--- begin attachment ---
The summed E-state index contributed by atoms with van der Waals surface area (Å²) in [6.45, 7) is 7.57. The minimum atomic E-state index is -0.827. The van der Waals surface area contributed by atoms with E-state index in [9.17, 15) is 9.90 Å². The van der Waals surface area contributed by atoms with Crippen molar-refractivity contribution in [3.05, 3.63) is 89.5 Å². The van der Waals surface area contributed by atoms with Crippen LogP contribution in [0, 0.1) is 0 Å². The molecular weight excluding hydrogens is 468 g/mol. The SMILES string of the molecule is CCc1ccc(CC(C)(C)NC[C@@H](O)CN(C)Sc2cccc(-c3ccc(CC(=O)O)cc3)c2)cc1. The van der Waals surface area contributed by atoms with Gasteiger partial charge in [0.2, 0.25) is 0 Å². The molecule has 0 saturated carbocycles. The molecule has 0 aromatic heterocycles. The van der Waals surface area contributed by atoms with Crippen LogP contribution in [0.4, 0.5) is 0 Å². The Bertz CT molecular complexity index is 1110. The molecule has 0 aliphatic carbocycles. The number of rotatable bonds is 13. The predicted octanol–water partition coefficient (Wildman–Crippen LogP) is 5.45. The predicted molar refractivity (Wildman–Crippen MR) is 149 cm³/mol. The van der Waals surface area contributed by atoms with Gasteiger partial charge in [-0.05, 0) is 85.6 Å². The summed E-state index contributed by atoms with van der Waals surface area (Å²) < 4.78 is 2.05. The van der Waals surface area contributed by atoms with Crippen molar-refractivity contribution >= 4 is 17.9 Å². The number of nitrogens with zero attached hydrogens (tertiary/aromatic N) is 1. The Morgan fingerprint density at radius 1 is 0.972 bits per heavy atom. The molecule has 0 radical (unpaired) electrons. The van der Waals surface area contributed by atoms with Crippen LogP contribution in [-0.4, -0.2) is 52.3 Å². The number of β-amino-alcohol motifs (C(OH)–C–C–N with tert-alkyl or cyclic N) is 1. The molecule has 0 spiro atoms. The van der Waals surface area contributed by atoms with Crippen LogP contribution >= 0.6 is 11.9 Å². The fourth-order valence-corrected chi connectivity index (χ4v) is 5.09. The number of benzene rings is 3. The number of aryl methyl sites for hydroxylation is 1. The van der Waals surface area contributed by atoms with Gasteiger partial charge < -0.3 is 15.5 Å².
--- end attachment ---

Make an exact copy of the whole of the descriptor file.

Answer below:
The summed E-state index contributed by atoms with van der Waals surface area (Å²) in [6.45, 7) is 7.57. The minimum atomic E-state index is -0.827. The van der Waals surface area contributed by atoms with E-state index in [9.17, 15) is 9.90 Å². The van der Waals surface area contributed by atoms with Crippen molar-refractivity contribution in [3.05, 3.63) is 89.5 Å². The van der Waals surface area contributed by atoms with Crippen LogP contribution in [0, 0.1) is 0 Å². The molecular weight excluding hydrogens is 468 g/mol. The SMILES string of the molecule is CCc1ccc(CC(C)(C)NC[C@@H](O)CN(C)Sc2cccc(-c3ccc(CC(=O)O)cc3)c2)cc1. The van der Waals surface area contributed by atoms with Gasteiger partial charge in [0.2, 0.25) is 0 Å². The molecule has 0 saturated carbocycles. The molecule has 0 aromatic heterocycles. The van der Waals surface area contributed by atoms with Crippen LogP contribution in [0.4, 0.5) is 0 Å². The Bertz CT molecular complexity index is 1110. The molecule has 0 aliphatic carbocycles. The number of rotatable bonds is 13. The predicted octanol–water partition coefficient (Wildman–Crippen LogP) is 5.45. The predicted molar refractivity (Wildman–Crippen MR) is 149 cm³/mol. The van der Waals surface area contributed by atoms with Gasteiger partial charge in [-0.05, 0) is 85.6 Å². The summed E-state index contributed by atoms with van der Waals surface area (Å²) < 4.78 is 2.05. The van der Waals surface area contributed by atoms with Crippen molar-refractivity contribution >= 4 is 17.9 Å². The number of nitrogens with zero attached hydrogens (tertiary/aromatic N) is 1. The Morgan fingerprint density at radius 1 is 0.972 bits per heavy atom. The molecule has 0 radical (unpaired) electrons. The van der Waals surface area contributed by atoms with Crippen LogP contribution in [-0.4, -0.2) is 52.3 Å². The number of β-amino-alcohol motifs (C(OH)–C–C–N with tert-alkyl or cyclic N) is 1. The molecule has 0 spiro atoms. The van der Waals surface area contributed by atoms with Crippen LogP contribution >= 0.6 is 11.9 Å². The fourth-order valence-corrected chi connectivity index (χ4v) is 5.09. The number of benzene rings is 3. The number of aryl methyl sites for hydroxylation is 1. The van der Waals surface area contributed by atoms with Gasteiger partial charge < -0.3 is 15.5 Å².